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Holiday football tradition leads to playoff dispute in Pa.

Cameron Smith
Prep Rally

Usually, the holiday season brings disparate communities together and helps reinforce a sentiment of cooperation and unity. Evidently two high schools in the Philadelphia area missed that memo, with their respective football programs engaging in an edgy disagreement over when to play a district championship game.

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Phoenixville football team

Phoenixville football team

As reported by the Philadelphia Inquirer, Phoenixville (Pa.) High and Pottsgrove (Pa.) High can't come to an agreement on when to face each other in the Pennsylvania Interscholastic Athletic Association District 1 Class AAA championship game. The contest must be competed over the forthcoming holiday break to set up the remainder of the Pennsylvania state playoffs, but precisely when it will be played remains in question.

The primary dispute has to do with how much time Phoenixville should be allowed to have to recover from an annual holiday football game, which it will play on Thanksgiving Eve against Spring-Ford (Pa.) High. With a Wednesday game scheduled, the Purple Phantoms want at least two full days to rest and recover before playing such an important elimination game.

That flies in the face of Pottsgrove's wishes, with the school -- which no longer takes part in a holiday contest, in part because of potential scheduling snafus like this one -- desperate to play Phoenixville on Friday night in the traditional high school football time slot.

"In this area, Thanksgiving games are big," Pottsgrove football coach Rick Pennypacker told the Inquirer. "But we gave that up. We gave it up to be a playoff team."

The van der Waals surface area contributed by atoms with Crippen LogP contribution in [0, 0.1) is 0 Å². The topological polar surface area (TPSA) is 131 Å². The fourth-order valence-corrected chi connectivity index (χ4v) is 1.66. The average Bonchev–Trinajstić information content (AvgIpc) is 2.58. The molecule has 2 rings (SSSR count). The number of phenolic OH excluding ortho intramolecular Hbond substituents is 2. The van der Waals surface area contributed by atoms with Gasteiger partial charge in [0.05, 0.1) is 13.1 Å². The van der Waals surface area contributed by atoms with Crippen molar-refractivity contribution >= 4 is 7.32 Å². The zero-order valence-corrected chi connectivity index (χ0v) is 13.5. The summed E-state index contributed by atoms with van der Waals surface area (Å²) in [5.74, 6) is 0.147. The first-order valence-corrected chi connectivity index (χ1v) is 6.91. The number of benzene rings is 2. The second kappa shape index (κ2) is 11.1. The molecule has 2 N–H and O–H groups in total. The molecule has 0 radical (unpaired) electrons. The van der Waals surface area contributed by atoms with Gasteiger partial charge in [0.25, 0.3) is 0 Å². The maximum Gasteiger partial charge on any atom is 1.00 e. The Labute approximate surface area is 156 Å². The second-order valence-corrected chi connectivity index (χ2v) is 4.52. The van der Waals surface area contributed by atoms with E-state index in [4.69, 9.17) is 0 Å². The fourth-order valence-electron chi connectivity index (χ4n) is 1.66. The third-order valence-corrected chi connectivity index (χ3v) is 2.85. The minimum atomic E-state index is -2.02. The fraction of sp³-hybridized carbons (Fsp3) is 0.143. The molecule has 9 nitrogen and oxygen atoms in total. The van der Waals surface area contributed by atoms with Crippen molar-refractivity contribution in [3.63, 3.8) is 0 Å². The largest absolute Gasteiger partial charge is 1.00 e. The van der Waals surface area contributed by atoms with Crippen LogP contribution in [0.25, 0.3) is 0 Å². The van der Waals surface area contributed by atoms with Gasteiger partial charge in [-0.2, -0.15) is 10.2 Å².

There's past precedent of a team having to play on short rest, too. In both 2007 and 2009, Pottsgrove won traditional Thanksgiving Day contests then fell in the playoffs just two days later.

Because Phoenixville isn't allowed to simply abdicate its Wednesday game against Spring-Ford, the dispute was headed for a makeshift tribunal on Monday to determine when the teams would have to play, and hopefully avoid the disagreement between the programs from spiraling into an even more unpleasant holiday-season dispute.

"There's no written rule on it," PIAA District I executive secretary Bob Ruoff told the Inquirer. "But when this has come up in the past we've usually moved the game to Saturday. You try to give the team that has to play in the middle of the week an extra day of rest."


And, with the threat of the kind of playoff fatigue that struck past Pottsgrove squads in mind, Phoenixville coach Bill Furlong insists that he won't play his starters for the entire contest against Spring-Ford, a factor which might raise questions about the school's commitment to traditional Thanksgiving football.

Yet that approach clearly makes the most competitive sense for Phoenixville, which finds itself trapped between traditional and the modern entrapment of hectic prep sports scheduling.

"We're going to do our best, but we don't want our starters to go 48 minutes with us playing two or three days later," Purple Phantoms coach Bill Furlong said. "We'll probably mix our varsity and JV guys. It won't be a wholesale thing."

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